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January 26, 2011


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Dear Grandpa, is a tribute to my grandpa who died on December 17th, 2010. He suffered from Alzheimer's disease for many years, which I documented through poems and stories. Recently, I have chosen to write letters to him, so he will forever be on my mind.

My site not only serves in an intimate way, but it also shows the world just how serious this disease is. Anyone who has been through, or is currently going through this experience, is welcome to comment or email me. I can answer any questions and I hope that this can be as comforting to you as it is for me.

In addition, the traffic and clicks on the advertisements will create an income, all of which will be donated to the Alzheimer’s Association to aid in research and support groups.

Please help make this dream come true. Thank you.


Mike Donohue

This article appearing in the Tangled Neuron captures the reality of the progress being made in Finding the Cure. It is so unfortunate that it is taking so long, at the same time, it took so long to get a handle on Aids, we have learned much about cancer that is enormously helpful too. This is true in spite of the fact that we have not found the medication able to obliterate it able to cure it. The same is true of heart disease the other of the four loss leaders ravaging humanity.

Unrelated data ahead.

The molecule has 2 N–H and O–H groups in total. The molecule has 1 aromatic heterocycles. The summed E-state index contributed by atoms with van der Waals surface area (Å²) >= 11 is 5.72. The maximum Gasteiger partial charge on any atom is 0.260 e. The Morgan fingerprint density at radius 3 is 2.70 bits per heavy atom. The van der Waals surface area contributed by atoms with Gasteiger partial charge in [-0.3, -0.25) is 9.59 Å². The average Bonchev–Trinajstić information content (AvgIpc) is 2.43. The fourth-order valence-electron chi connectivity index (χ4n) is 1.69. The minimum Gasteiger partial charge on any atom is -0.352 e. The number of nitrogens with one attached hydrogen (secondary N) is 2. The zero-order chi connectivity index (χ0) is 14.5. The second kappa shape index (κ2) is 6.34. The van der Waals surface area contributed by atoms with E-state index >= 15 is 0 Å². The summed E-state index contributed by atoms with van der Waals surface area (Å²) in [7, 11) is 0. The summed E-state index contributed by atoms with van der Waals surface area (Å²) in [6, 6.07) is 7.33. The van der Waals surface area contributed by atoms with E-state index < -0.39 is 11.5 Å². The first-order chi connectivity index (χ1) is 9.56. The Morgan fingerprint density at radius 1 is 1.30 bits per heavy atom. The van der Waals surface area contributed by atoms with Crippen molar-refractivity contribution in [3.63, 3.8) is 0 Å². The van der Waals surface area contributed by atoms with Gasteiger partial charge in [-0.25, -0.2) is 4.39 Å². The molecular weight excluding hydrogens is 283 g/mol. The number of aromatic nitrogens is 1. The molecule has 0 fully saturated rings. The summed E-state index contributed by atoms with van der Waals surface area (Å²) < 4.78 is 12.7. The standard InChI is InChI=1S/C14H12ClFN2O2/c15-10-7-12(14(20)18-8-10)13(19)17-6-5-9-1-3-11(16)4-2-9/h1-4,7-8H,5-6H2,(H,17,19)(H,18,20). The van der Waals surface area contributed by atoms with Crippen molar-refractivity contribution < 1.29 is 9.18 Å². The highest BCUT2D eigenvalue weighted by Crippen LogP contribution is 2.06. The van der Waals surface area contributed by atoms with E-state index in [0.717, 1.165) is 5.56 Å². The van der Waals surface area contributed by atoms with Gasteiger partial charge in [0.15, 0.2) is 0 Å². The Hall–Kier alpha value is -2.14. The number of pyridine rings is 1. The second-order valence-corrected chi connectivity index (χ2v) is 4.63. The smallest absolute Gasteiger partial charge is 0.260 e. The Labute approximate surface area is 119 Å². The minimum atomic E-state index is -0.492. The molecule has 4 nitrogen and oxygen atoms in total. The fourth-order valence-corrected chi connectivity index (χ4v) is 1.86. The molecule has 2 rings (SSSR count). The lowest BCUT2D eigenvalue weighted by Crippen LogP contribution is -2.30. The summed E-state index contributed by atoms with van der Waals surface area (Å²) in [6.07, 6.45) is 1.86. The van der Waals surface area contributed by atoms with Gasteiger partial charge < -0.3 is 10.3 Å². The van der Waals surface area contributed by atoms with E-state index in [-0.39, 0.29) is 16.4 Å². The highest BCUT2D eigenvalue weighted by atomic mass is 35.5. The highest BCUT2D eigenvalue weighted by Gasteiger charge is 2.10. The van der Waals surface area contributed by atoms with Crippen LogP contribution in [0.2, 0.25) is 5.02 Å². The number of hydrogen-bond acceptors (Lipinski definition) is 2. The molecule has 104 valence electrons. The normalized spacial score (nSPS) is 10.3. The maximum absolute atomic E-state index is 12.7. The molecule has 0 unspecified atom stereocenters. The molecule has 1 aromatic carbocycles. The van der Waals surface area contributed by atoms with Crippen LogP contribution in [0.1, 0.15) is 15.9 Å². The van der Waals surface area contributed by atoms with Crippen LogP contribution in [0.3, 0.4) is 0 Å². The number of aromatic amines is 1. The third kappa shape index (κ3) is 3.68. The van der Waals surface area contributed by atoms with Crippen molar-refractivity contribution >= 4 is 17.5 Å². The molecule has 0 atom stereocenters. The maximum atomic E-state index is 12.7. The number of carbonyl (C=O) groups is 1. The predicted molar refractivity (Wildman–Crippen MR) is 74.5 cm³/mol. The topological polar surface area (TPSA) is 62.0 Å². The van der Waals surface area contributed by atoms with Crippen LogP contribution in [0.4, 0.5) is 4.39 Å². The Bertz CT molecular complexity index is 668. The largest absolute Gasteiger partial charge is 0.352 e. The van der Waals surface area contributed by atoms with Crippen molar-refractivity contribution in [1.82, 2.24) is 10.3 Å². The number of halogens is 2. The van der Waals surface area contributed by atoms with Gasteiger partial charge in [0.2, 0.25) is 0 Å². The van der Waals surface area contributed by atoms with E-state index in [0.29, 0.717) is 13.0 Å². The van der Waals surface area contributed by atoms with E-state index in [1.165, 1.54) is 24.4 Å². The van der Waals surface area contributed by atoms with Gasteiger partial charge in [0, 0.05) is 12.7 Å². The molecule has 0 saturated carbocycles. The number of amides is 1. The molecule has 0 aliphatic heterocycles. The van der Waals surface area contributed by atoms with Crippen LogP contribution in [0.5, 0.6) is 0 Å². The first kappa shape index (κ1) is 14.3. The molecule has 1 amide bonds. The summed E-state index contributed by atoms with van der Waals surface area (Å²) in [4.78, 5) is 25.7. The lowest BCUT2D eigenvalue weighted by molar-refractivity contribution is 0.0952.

This means we hang tight and continue the research, continue to search and continue raising the funds to do so.

It also double underlines the short term need, long on its own, to care for those of us with it. I continually ask:

Interesting, Very Interesting, about finding the cure in five or ten years; God speed your search! And, What Are You Doing For Me Today Or For The Next 9 Years As I Succumb To The Ravages Of This Disease Before You Find The Cure?

The answer to this question is only now seeing the light of day as programs are finally being produced to care, comfort and treat us who have it, remain functional and wish to continue so. This is a problem equal in kind to the catastrophe of getting the disease. If we do not have help in prolonging our functionality we quickly slide the slippery slope to oblivion that is but the halfway point of our disease.

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